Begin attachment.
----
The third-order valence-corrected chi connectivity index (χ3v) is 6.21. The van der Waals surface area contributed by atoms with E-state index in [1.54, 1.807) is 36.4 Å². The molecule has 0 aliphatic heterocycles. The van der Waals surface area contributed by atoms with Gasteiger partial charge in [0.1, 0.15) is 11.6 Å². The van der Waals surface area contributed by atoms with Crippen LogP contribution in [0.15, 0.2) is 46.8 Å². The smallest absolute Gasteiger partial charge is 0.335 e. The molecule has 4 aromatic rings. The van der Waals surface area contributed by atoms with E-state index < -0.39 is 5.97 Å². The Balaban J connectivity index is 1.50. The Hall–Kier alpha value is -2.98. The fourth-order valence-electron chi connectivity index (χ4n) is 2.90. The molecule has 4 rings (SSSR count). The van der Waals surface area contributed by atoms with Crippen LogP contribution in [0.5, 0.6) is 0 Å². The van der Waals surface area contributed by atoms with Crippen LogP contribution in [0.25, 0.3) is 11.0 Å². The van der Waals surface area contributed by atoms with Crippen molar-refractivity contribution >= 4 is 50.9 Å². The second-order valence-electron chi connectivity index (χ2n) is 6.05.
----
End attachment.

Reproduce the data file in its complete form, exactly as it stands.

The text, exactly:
The third-order valence-corrected chi connectivity index (χ3v) is 6.21. The van der Waals surface area contributed by atoms with E-state index in [1.54, 1.807) is 36.4 Å². The molecule has 0 aliphatic heterocycles. The van der Waals surface area contributed by atoms with Gasteiger partial charge in [0.1, 0.15) is 11.6 Å². The van der Waals surface area contributed by atoms with Crippen LogP contribution in [0.15, 0.2) is 46.8 Å². The smallest absolute Gasteiger partial charge is 0.335 e. The molecule has 4 aromatic rings. The van der Waals surface area contributed by atoms with E-state index < -0.39 is 5.97 Å². The Balaban J connectivity index is 1.50. The Hall–Kier alpha value is -2.98. The fourth-order valence-electron chi connectivity index (χ4n) is 2.90. The molecule has 4 rings (SSSR count). The van der Waals surface area contributed by atoms with Crippen LogP contribution in [0.5, 0.6) is 0 Å². The van der Waals surface area contributed by atoms with Crippen LogP contribution in [0.25, 0.3) is 11.0 Å². The van der Waals surface area contributed by atoms with Crippen molar-refractivity contribution >= 4 is 50.9 Å². The second-order valence-electron chi connectivity index (χ2n) is 6.05.